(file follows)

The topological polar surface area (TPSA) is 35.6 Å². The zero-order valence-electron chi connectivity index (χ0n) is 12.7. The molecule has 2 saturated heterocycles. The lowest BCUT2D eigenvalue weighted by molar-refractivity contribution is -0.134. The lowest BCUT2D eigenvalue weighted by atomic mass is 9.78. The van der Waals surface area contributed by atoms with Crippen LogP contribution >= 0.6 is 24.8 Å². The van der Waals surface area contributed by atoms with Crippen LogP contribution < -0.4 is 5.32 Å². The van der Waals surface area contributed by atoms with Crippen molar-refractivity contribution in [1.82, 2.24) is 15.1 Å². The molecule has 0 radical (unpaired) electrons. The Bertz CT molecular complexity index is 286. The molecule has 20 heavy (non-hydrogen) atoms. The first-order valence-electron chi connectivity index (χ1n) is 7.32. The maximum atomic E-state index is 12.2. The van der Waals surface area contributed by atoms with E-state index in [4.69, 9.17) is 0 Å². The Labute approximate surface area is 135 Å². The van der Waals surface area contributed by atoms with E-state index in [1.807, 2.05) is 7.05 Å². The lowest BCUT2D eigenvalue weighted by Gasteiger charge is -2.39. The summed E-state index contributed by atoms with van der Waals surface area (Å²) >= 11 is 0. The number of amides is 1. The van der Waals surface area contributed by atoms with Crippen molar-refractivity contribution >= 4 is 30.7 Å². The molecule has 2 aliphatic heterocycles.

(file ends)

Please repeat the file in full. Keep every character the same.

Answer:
The topological polar surface area (TPSA) is 35.6 Å². The zero-order valence-electron chi connectivity index (χ0n) is 12.7. The molecule has 2 saturated heterocycles. The lowest BCUT2D eigenvalue weighted by molar-refractivity contribution is -0.134. The lowest BCUT2D eigenvalue weighted by atomic mass is 9.78. The van der Waals surface area contributed by atoms with Crippen LogP contribution >= 0.6 is 24.8 Å². The van der Waals surface area contributed by atoms with Crippen LogP contribution < -0.4 is 5.32 Å². The van der Waals surface area contributed by atoms with Crippen molar-refractivity contribution in [1.82, 2.24) is 15.1 Å². The molecule has 0 radical (unpaired) electrons. The Bertz CT molecular complexity index is 286. The molecule has 20 heavy (non-hydrogen) atoms. The first-order valence-electron chi connectivity index (χ1n) is 7.32. The maximum atomic E-state index is 12.2. The van der Waals surface area contributed by atoms with E-state index in [4.69, 9.17) is 0 Å². The Labute approximate surface area is 135 Å². The van der Waals surface area contributed by atoms with E-state index in [1.807, 2.05) is 7.05 Å². The lowest BCUT2D eigenvalue weighted by Gasteiger charge is -2.39. The summed E-state index contributed by atoms with van der Waals surface area (Å²) >= 11 is 0. The number of amides is 1. The van der Waals surface area contributed by atoms with Crippen molar-refractivity contribution >= 4 is 30.7 Å². The molecule has 2 aliphatic heterocycles.